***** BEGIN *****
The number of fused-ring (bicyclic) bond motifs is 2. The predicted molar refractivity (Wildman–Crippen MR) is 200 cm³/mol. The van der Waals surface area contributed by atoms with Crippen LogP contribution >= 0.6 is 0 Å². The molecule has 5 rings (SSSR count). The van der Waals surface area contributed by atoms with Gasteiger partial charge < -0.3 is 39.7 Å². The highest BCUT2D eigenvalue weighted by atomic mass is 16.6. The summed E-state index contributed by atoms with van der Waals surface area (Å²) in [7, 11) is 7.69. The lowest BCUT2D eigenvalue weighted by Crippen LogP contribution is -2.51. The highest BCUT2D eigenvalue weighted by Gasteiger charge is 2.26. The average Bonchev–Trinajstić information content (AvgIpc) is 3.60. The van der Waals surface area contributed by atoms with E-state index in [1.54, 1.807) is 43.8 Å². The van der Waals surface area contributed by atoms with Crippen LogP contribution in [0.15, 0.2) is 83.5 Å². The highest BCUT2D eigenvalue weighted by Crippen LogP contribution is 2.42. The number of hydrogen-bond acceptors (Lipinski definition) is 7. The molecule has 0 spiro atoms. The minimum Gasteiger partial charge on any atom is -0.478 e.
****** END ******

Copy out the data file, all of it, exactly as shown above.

The number of fused-ring (bicyclic) bond motifs is 2. The predicted molar refractivity (Wildman–Crippen MR) is 200 cm³/mol. The van der Waals surface area contributed by atoms with Crippen LogP contribution >= 0.6 is 0 Å². The molecule has 5 rings (SSSR count). The van der Waals surface area contributed by atoms with Gasteiger partial charge < -0.3 is 39.7 Å². The highest BCUT2D eigenvalue weighted by atomic mass is 16.6. The summed E-state index contributed by atoms with van der Waals surface area (Å²) in [7, 11) is 7.69. The lowest BCUT2D eigenvalue weighted by Crippen LogP contribution is -2.51. The highest BCUT2D eigenvalue weighted by Gasteiger charge is 2.26. The average Bonchev–Trinajstić information content (AvgIpc) is 3.60. The van der Waals surface area contributed by atoms with E-state index in [1.54, 1.807) is 43.8 Å². The van der Waals surface area contributed by atoms with Crippen LogP contribution in [0.15, 0.2) is 83.5 Å². The highest BCUT2D eigenvalue weighted by Crippen LogP contribution is 2.42. The number of hydrogen-bond acceptors (Lipinski definition) is 7. The molecule has 0 spiro atoms. The minimum Gasteiger partial charge on any atom is -0.478 e.